The majority of Egypt’s 92.2 million population, like al-Fayomi, are low-income earners such as subsistence farmers, labourers or artisans. The country’s average annual per capita income is only $3,600, one tenth of neighbouring Israel’s  $35,700 and much lower than $56,000 in the US.

Egypt is a middle-income country but is going through tough economic times. The country’s once lucrative tourism industry has been hit by five years of political turmoil as well as the recent rise of militancy, especially in the Sinai Peninsula. Despite massive arms and military aid from rich Arab neighbours and the US, the government of General Abdel Fattah al-Sisi hasn’t succeeded in subduing armed opposition in the Sinai, leading to fewer tourist visits, particularly to the Red Sea resorts of Sharm El Sheikh and Hurghada.

The IMF says its programme in Egypt will remedy those woes and increase growth, control inflation and create jobs, especially for young people and women, where unemployment peaks at 25.6 per cent.

Activists and analysts in Egypt say economic policy changes, implemented in exchange for World Bank and IMF support, have not succeeded in lowering inflation. In fact, over the past year, the country’s notorious inequality of wealth has become more pronounced. Some experts, such as Amr Adely, a researcher with the Carnegie Endowment for International Peace, predict simmering social instability and unrest, as evidenced by the recent riots.

What we are witnessing right now is the elimination of whatever economic rights remain for ordinary citizens

Amr Adely
Researcher, Carnegie Endowment for International Peace

‘What we are witnessing right now is the elimination of whatever economic rights remain for ordinary citizens,’ Adely says. By contrast, the IMF sees its policies as a ‘rescue for Egypt’. The Washington-based lender argues that Egypt faces a shortage of foreign exchange and precariously low reserves, a high budget deficit – about 12 per cent of GDP last year – and rising debt, with general government debt at about 95 per cent of GDP.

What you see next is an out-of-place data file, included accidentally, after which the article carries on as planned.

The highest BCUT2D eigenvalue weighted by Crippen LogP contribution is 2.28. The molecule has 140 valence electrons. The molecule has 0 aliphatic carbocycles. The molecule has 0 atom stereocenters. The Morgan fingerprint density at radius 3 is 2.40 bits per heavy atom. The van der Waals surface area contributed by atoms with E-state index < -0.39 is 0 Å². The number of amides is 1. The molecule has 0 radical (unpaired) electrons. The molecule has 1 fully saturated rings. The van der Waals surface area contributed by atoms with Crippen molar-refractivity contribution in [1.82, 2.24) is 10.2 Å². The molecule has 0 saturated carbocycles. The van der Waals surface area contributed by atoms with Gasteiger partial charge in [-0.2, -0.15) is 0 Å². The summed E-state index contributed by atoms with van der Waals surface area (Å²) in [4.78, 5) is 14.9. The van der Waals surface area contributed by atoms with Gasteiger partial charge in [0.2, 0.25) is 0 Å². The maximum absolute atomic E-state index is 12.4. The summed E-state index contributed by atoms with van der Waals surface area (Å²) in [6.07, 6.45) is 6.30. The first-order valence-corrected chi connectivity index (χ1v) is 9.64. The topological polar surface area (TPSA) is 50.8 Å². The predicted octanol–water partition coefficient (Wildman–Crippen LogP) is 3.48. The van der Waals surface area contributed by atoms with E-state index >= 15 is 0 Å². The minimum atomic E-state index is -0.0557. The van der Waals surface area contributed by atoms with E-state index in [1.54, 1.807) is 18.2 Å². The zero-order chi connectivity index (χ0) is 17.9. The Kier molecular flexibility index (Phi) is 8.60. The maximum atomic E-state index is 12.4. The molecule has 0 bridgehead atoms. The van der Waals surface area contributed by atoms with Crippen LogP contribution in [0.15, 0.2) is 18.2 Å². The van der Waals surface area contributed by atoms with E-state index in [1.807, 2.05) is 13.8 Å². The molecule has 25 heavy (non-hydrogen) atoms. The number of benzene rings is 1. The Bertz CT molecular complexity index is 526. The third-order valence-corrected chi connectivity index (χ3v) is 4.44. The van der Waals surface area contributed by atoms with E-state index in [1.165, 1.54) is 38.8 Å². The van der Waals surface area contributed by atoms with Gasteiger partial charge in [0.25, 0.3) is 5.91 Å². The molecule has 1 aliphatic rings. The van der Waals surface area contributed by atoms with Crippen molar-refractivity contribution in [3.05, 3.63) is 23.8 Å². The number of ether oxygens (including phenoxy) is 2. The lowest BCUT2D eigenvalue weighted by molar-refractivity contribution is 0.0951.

Egypt faces long-term structural problems, including low growth, which has been at about 2.5 per cent on average over the last five years, and high general unemployment at 12.7 per cent. According to the IMF, the answer to all this is the $12bn loan along with the package of economic changes.

There are still more IMF-inspired measures to come. These are expected to cause future unrest, similar to the unexpected bread eruptions in March. For example, the Egyptian Parliament, known for rubber-stamping government policies, passed a value-added tax bill and is discussing a law to allow landlords to raise rent, with no ceiling to replace the existing law that puts caps on rent increases.

Also on the cards is a plan to slash the public sector wage bill. So far, this has been seen in the freezing of government hiring, but could soon mean firing staff and cutting down pensions. By the government’s own figures, some 5 million civil servants are ‘unneeded’. It remains to be seen if they will be fired.

If history is any judge, governments in this part of the world can interpret events perversely. The swift containment of the recent bread riots was branded a ‘success’ for the programme; a green light for more of the same measures that caused the riots in the first place.

Emad Mekay is the IBA’s Middle East Correspondent. He can be contacted at emekay@stanford.edu